We were in Suwanee this morning working with a new Home Dog Training client and his Dalmatian, Gizmo.  My client works long hours and Gizmo is left at home for ten to twelve hours at a time.  He also works some weekends, so this takes him away from the house and Gizmo for even longer stretches.  The problem that we focused on during our first dog training session was Gizmo’s separation anxiety.  He had been a rescue from the local Dalmatian Dog Rescue group, so Gizmo came with some (understandable) emotional baggage.  Separation anxiety was one of those issues.  We worked through that pretty quickly and my client is on his way to resolving separation anxiety with Gizmo.  His next problem is making sure that Gizmo gets the proper exercise and physical stimulation.

Many dog owners do not focus on the need for proper exercise for their dog.  I was very happy that my client actually brought it up on his own and was concerned that he was doing the right thing.  Dalmatians are very active dogs and need a hearty amount of exercise and stimulation to remain behaved and well rounded.

The one mistake that many dog owners make when thinking about exercising their dogs is to engage in role playing situations where they encourage their dogs to take the more active, dominant position.  Although this is helpful in draining their dog’s adrenaline and pent up energy, it is teaching them and enforcing the fact that they can be the leader and demand things of their owner.  This is definitely something that we do not want in a owner/dog relationship.  Proper interaction is key in providing exercise while maintaining discipline.

These are some things that I suggested to my client:

  • Walk Gizmo on a regular basis. Although walking cannot be considered heavy exercise, it provides a safe physical release in the heat of Georgia.  Gizmo should walk on a short leash next to my client, always giving him focus and reacting when he gives a slight tug on the leash.  They should also stop often to allow her to sniff and explore.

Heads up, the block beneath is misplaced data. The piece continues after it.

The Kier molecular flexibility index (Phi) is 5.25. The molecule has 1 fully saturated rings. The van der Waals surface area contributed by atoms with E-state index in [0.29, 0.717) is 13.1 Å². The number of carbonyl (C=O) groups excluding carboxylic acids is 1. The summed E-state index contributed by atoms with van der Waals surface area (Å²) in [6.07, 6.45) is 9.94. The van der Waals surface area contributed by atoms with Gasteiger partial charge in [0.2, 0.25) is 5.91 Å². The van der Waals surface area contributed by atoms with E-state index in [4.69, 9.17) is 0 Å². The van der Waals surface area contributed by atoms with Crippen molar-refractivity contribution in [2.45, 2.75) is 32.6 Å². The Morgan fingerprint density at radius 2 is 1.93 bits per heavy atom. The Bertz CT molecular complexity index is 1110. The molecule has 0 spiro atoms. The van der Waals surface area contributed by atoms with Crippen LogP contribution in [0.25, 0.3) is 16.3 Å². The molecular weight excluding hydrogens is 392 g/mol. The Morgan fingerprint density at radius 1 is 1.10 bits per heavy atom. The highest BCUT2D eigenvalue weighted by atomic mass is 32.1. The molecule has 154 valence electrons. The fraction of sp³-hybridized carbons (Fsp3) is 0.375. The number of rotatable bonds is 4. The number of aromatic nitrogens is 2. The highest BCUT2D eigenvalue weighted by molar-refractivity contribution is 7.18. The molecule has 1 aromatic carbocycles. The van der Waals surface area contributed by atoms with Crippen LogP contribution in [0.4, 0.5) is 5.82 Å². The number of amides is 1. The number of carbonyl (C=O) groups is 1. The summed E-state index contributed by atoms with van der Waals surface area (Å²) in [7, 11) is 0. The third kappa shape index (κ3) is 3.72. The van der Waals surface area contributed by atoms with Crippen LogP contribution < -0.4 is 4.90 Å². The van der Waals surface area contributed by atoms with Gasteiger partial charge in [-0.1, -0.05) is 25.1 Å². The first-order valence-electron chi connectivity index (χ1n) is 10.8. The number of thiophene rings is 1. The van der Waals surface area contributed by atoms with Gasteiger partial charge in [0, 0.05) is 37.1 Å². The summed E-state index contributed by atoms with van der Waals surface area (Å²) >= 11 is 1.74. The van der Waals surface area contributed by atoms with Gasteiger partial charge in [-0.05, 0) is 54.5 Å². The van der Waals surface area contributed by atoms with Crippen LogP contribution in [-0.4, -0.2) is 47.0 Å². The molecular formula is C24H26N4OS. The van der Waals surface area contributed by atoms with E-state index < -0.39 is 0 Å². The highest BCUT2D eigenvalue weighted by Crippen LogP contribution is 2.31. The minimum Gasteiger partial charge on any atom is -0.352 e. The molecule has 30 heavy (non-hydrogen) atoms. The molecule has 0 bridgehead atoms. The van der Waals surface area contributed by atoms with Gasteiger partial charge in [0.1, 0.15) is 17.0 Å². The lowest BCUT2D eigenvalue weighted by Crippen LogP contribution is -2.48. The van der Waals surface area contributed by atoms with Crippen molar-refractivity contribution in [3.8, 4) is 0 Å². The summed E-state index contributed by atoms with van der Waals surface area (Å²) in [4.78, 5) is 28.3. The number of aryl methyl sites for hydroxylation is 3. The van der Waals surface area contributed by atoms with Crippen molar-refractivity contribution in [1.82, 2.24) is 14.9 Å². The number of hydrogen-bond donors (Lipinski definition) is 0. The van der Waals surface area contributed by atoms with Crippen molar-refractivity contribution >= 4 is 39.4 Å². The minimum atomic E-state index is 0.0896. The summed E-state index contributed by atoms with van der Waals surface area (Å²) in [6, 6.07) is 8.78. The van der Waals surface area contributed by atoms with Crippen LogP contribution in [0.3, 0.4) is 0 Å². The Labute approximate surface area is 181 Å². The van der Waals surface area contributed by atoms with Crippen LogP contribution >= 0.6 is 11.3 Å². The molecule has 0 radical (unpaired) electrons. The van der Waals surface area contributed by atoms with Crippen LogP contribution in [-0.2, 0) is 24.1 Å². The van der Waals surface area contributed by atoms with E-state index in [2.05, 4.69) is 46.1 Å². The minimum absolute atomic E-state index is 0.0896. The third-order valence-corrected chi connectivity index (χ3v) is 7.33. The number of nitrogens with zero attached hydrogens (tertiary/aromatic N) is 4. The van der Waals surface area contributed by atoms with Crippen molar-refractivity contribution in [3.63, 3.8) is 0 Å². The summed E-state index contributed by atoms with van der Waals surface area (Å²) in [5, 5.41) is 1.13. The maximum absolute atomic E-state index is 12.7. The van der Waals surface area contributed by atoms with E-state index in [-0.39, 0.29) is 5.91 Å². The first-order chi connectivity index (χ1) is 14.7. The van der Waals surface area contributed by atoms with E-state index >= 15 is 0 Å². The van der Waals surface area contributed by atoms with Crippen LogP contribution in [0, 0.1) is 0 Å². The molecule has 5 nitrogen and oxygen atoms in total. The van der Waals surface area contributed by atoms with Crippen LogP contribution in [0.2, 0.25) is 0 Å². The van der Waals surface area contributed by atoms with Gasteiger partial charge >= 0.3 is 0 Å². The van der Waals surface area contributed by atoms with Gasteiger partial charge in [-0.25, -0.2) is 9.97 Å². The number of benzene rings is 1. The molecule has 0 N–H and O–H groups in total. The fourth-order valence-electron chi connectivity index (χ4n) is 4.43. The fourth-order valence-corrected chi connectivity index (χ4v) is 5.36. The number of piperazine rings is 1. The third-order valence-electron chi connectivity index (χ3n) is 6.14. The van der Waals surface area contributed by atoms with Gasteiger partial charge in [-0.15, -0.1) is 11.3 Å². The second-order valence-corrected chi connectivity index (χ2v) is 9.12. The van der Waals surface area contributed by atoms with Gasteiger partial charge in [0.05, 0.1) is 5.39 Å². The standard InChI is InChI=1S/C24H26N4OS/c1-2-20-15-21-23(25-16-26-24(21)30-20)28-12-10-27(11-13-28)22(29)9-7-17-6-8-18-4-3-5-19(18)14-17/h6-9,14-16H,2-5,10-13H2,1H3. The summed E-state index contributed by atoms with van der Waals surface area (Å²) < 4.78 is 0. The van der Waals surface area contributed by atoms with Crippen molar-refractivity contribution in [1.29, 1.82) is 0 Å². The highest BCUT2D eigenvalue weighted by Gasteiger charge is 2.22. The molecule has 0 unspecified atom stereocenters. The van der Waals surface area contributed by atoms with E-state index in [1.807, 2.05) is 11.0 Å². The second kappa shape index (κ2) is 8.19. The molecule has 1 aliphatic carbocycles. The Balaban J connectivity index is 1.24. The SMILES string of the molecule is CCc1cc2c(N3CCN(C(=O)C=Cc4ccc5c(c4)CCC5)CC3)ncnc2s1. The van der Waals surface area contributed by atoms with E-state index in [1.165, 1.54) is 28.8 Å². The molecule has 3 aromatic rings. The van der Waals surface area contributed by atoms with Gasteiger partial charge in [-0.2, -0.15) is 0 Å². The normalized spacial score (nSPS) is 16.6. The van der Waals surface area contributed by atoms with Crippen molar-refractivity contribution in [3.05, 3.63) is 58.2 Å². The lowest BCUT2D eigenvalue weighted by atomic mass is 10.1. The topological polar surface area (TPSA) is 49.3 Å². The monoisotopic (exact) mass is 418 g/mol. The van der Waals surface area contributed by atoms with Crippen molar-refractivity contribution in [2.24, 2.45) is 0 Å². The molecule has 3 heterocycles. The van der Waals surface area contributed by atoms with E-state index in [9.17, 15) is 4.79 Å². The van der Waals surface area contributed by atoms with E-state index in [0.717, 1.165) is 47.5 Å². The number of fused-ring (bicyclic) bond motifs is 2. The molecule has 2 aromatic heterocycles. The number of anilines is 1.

• Play simple games that drain Gizmo’s adrenaline while not engaging my client. The purpose of the play is to drain Gizmo’s pent up energy while maintaining my client’s dominance over her.  Games like Tag switch dominance to Gizmo and if Gizmo doesn’t bring the ball back during a game of Fetch, she is disobeying.  I suggest that my client plays a game I call Shag.  My client has five or six tennis balls and throws the first one.  As Gizmo goes after the first ball and approaches it, he throws the second ball.  Gizmo will now run after that one.  My client repeats this process, picking up the tennis balls and throwing more as he walks.  Gizmo gets a great deal of exercise and my client stays calm and relatively unanimated.  He can also end the game at any time by no longer throwing the tennis balls.
  • Set up play dates with friendly, neighbor dogs. Socialization is critical in a dog’s behavior and it is also a great tool for adrenalized play.  After a short discussion, I discovered that Gizmo loved to play with the Wheaten Terrier two doors down the street.  I suggested that my client and his neighbor allow their dogs play together in their respective back yards a few times a week.  The dogs should always have their leashes attached in the event an altercation gets out of hand.  I also strongly suggest that toys and food are also not introduced during the play date.  This could trigger an inappropriate and unnecessary situation.  These play dates should take place in the cool of the morning or afternoon in order to minimize the possibility of overheating.  There also should be at least two bowls filled with water for them at all times.
  • Take Gizmo for a bicycle ride or roller blade skate. My client was young and appeared to have good control over Gizmo.  He also was a big bike rider and loved to roller blade.  Because of this, I suggested taking Giozmo with him on his rides and skates.  I suggested that these treks take place in the cool of the morning or evening and only on streets or paths when there is a minimum of traffic.  I suggested that he use a twenty foot training lead so that Gizmo didn’t need to be “right under his wheels/skates”, but also not too far away.  He should loosely hold the training lead handle so that he could control her, but also let go if he feels she is going to pull him over.  The rides and skates should also last no longer than thirty minutes and cover no more than two or three miles at most.  I also suggested that he keep to the same routes so that he and Gizmo get used to the sights and sounds of the trek and that there are a minimum of surprises.

Proper exercise is important for any dog.  We all have to remember that improper activities used to exercise our dogs can actually lead to lasting problems.

Please call Robin or myself at (770) 718-7704 if you are in need of any dog training help.  We have a lot of good dog training advice at Best Dog Trainers Suwanee Georgia.  Find all our phone numbers, text addresses and email contacts at Dog Training Help Center Suwanee Georgia.